An example of unschooling: how children who aren't taught learn
Beverley Paine, November 2019
The grandkids came over today (age 4 and 6) to 'play'. Over four hours we:
- made papier mache bowls using balloons
- painted our bowls
- child-led science experiment: do eggs crack if they are frozen?
- found a blue tongue lizard, checked for ticks
- played Junior Monopoly
- played Beetle
- did a puzzle
- talked about and played with Fabuland people
- ate lunch
- wrote letters and numbers on the deck with chalk
- pretended the chalk was make-up and 'made up' our faces in front of the mirror, pretending to be characters from literature
- designed and created a 'trap' using rope to trap granddad
- played in the pool, demonstrated new skill of going under water in the pool, created novel moves for a 'parade' in the pool
- checked on the progress of growing crystals
- made models from plaistocene using illustrations in a book as a guide
- counted 'eyes' on plaistocene monster creation
Our grandkids live next door so it is easy for them to visit when they feel the need for burst of grandparent energy. Today they walked in the door and we simply got busy doing whatever...
This is unschooling. It's busy. It flows. The only hassle is keeping up with the tidying up afterwards. If there are any hesitations or reluctance we 'flow' a different direction. It's very flexible, open to change.
And I know they're learning. It's so obvious that they are.
There is so much of the early childhood curriculum across all subjects packed into those four hours. That's why I love natural learning and unschooling so much.
I am 90% engaged during these sessions - and it is great that I can send the kids home to their parents, but I also know that our time together works because they've done what they wanted in their way at a pace that works for them. My only suggestions were the bowls and the pool. My guess is that they probably watched TV when they got home, or played computer games or watched Youtube, or simply got busy individually playing with their toys - balancing that burst of busy time with down time (consolidating, reflecting, resting).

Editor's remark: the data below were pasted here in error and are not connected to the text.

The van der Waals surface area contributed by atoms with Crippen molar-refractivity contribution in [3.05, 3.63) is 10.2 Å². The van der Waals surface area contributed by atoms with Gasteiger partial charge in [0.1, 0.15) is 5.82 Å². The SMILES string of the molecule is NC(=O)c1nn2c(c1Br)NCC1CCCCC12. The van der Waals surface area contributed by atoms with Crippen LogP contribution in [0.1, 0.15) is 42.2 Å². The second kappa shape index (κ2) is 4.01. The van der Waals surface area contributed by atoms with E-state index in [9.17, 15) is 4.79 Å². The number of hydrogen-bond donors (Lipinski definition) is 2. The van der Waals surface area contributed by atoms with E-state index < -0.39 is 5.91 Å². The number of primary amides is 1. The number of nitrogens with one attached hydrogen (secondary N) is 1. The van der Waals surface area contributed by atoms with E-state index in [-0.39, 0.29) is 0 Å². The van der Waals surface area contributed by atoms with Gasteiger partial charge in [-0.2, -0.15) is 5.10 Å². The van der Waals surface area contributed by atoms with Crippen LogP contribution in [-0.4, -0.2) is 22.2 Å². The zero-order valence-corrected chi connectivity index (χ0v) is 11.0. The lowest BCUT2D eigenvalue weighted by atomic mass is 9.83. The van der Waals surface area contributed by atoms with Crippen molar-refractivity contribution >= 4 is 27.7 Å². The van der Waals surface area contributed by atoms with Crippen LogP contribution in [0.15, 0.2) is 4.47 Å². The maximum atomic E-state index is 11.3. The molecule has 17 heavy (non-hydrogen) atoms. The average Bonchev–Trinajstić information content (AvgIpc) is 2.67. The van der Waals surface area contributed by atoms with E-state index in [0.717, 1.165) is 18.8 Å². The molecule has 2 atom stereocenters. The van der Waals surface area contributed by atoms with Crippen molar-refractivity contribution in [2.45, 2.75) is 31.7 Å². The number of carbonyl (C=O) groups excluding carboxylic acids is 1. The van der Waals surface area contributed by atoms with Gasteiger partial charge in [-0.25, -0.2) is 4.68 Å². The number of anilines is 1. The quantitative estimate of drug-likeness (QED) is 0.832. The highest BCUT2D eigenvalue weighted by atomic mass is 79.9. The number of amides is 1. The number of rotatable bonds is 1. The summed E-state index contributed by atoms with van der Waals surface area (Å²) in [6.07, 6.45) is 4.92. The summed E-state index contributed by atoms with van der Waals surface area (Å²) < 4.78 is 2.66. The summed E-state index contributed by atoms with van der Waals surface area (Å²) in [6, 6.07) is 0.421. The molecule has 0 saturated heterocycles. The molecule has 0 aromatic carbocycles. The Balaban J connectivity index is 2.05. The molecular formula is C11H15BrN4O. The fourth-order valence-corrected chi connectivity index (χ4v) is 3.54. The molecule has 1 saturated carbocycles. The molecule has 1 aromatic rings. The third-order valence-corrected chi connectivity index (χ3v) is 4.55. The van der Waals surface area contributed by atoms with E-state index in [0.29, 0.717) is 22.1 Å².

I find that when I take the time to notice and track what the children are saying and doing over a day it is easy tick off curriculum outcomes.
Unschooling works because it grows out of the child's needs. Once we let go of our expectations, assumptions and investments in what we think they should know and be learning unschooling gets easier and easier. :-)
I am glad my grandkids haven't experienced school and only know this learning lifestyle.
Not everyday with the grandkids 'flows' as well as this, but because we know them well we know when to back off, make adjustments, offer 'backdoors' (escape routes), etc. The less organised and structured I am the better the 'flow' happens. What I find critical is to be organised with materials - to have things on hand, easy and quick to find. My role is much more a facilitator and materials gatherer/provider, but mostly I sit and play with the kids, do what they day. Really, I'm just a big kid.
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Beverley Paine with her children, and their home educated children, relaxing at home.
Together with the support of my family, my aim is to help parents educate their children in stress-free, nurturing environments. In addition to building and maintaing this website, I continue to create and manage local and national home educating networks, help to organise conferences and camps, as well as write for, edit and produce newsletters, resource directories and magazines. I am an active supporter of national, state, regional and local home education groups.
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